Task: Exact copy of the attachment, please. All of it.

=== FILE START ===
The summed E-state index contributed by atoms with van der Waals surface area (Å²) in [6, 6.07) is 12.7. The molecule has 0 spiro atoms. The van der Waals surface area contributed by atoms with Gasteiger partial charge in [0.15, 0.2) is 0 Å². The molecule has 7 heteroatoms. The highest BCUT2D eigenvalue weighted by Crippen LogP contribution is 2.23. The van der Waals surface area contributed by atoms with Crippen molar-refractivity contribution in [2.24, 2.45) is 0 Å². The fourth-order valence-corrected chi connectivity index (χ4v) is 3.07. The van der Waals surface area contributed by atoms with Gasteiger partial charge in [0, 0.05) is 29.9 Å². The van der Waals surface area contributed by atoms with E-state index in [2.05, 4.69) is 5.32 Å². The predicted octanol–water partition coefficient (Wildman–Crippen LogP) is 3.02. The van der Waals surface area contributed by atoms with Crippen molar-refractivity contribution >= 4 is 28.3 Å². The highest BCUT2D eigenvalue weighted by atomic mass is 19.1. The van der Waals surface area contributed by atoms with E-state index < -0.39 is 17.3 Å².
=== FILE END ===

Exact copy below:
The summed E-state index contributed by atoms with van der Waals surface area (Å²) in [6, 6.07) is 12.7. The molecule has 0 spiro atoms. The van der Waals surface area contributed by atoms with Gasteiger partial charge in [0.15, 0.2) is 0 Å². The molecule has 7 heteroatoms. The highest BCUT2D eigenvalue weighted by Crippen LogP contribution is 2.23. The van der Waals surface area contributed by atoms with Crippen molar-refractivity contribution in [2.24, 2.45) is 0 Å². The fourth-order valence-corrected chi connectivity index (χ4v) is 3.07. The van der Waals surface area contributed by atoms with Gasteiger partial charge in [0, 0.05) is 29.9 Å². The van der Waals surface area contributed by atoms with E-state index in [2.05, 4.69) is 5.32 Å². The predicted octanol–water partition coefficient (Wildman–Crippen LogP) is 3.02. The van der Waals surface area contributed by atoms with Crippen molar-refractivity contribution >= 4 is 28.3 Å². The highest BCUT2D eigenvalue weighted by atomic mass is 19.1. The van der Waals surface area contributed by atoms with E-state index < -0.39 is 17.3 Å².